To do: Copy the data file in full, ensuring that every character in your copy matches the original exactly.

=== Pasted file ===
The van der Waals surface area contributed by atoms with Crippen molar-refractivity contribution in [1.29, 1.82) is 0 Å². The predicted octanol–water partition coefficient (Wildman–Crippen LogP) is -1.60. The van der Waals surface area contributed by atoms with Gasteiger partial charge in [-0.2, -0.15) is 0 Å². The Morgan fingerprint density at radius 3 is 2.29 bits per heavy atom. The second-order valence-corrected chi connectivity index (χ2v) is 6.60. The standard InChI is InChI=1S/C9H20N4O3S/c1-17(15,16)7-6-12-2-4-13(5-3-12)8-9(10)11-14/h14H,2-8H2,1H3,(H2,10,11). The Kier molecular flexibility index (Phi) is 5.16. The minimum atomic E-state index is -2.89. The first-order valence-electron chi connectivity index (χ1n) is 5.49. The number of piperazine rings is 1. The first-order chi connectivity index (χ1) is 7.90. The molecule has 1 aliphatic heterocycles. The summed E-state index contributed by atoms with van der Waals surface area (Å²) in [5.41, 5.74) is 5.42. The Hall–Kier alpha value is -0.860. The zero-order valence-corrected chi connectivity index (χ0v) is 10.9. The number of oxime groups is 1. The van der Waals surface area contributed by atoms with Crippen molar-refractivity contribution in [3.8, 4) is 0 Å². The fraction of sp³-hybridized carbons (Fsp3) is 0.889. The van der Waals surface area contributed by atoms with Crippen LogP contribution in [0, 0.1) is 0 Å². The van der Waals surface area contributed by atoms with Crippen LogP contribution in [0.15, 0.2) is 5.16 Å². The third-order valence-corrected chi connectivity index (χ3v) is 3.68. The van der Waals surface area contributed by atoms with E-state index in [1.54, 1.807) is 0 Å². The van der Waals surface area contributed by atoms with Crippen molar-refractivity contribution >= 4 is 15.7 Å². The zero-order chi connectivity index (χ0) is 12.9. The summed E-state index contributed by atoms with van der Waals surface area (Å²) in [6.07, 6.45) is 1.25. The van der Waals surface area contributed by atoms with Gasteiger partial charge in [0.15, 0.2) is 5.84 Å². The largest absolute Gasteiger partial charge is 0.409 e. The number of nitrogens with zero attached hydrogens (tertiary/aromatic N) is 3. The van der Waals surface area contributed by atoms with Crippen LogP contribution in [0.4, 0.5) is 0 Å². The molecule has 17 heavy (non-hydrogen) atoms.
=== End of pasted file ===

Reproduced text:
The van der Waals surface area contributed by atoms with Crippen molar-refractivity contribution in [1.29, 1.82) is 0 Å². The predicted octanol–water partition coefficient (Wildman–Crippen LogP) is -1.60. The van der Waals surface area contributed by atoms with Gasteiger partial charge in [-0.2, -0.15) is 0 Å². The Morgan fingerprint density at radius 3 is 2.29 bits per heavy atom. The second-order valence-corrected chi connectivity index (χ2v) is 6.60. The standard InChI is InChI=1S/C9H20N4O3S/c1-17(15,16)7-6-12-2-4-13(5-3-12)8-9(10)11-14/h14H,2-8H2,1H3,(H2,10,11). The Kier molecular flexibility index (Phi) is 5.16. The minimum atomic E-state index is -2.89. The first-order valence-electron chi connectivity index (χ1n) is 5.49. The number of piperazine rings is 1. The first-order chi connectivity index (χ1) is 7.90. The molecule has 1 aliphatic heterocycles. The summed E-state index contributed by atoms with van der Waals surface area (Å²) in [5.41, 5.74) is 5.42. The Hall–Kier alpha value is -0.860. The zero-order valence-corrected chi connectivity index (χ0v) is 10.9. The number of oxime groups is 1. The van der Waals surface area contributed by atoms with Crippen molar-refractivity contribution in [3.8, 4) is 0 Å². The fraction of sp³-hybridized carbons (Fsp3) is 0.889. The van der Waals surface area contributed by atoms with Crippen LogP contribution in [0, 0.1) is 0 Å². The van der Waals surface area contributed by atoms with Crippen LogP contribution in [0.15, 0.2) is 5.16 Å². The third-order valence-corrected chi connectivity index (χ3v) is 3.68. The van der Waals surface area contributed by atoms with E-state index in [1.54, 1.807) is 0 Å². The van der Waals surface area contributed by atoms with Crippen molar-refractivity contribution >= 4 is 15.7 Å². The zero-order chi connectivity index (χ0) is 12.9. The summed E-state index contributed by atoms with van der Waals surface area (Å²) in [6.07, 6.45) is 1.25. The van der Waals surface area contributed by atoms with Gasteiger partial charge in [0.15, 0.2) is 5.84 Å². The largest absolute Gasteiger partial charge is 0.409 e. The number of nitrogens with zero attached hydrogens (tertiary/aromatic N) is 3. The van der Waals surface area contributed by atoms with Crippen LogP contribution in [0.4, 0.5) is 0 Å². The molecule has 17 heavy (non-hydrogen) atoms.